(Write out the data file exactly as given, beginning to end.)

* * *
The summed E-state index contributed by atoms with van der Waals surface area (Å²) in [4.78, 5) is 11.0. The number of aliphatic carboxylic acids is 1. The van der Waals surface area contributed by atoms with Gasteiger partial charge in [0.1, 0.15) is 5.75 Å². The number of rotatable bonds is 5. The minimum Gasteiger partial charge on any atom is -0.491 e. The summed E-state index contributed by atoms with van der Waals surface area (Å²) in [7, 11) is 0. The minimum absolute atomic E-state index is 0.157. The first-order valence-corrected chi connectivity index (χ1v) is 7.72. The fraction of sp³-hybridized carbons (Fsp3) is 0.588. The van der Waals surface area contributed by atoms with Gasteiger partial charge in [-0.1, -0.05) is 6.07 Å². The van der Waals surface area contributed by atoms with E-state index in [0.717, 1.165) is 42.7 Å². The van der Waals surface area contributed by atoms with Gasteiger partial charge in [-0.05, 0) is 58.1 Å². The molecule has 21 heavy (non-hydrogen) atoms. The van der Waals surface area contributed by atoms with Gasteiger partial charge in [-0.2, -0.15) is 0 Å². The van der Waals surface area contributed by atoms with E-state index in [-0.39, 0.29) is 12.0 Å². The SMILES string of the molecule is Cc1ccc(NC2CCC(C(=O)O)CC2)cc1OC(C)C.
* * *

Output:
The summed E-state index contributed by atoms with van der Waals surface area (Å²) in [4.78, 5) is 11.0. The number of aliphatic carboxylic acids is 1. The van der Waals surface area contributed by atoms with Gasteiger partial charge in [0.1, 0.15) is 5.75 Å². The number of rotatable bonds is 5. The minimum Gasteiger partial charge on any atom is -0.491 e. The summed E-state index contributed by atoms with van der Waals surface area (Å²) in [7, 11) is 0. The minimum absolute atomic E-state index is 0.157. The first-order valence-corrected chi connectivity index (χ1v) is 7.72. The fraction of sp³-hybridized carbons (Fsp3) is 0.588. The van der Waals surface area contributed by atoms with Gasteiger partial charge in [-0.1, -0.05) is 6.07 Å². The van der Waals surface area contributed by atoms with E-state index in [0.717, 1.165) is 42.7 Å². The van der Waals surface area contributed by atoms with Gasteiger partial charge in [-0.05, 0) is 58.1 Å². The molecule has 21 heavy (non-hydrogen) atoms. The van der Waals surface area contributed by atoms with Gasteiger partial charge in [-0.2, -0.15) is 0 Å². The van der Waals surface area contributed by atoms with E-state index in [-0.39, 0.29) is 12.0 Å². The SMILES string of the molecule is Cc1ccc(NC2CCC(C(=O)O)CC2)cc1OC(C)C.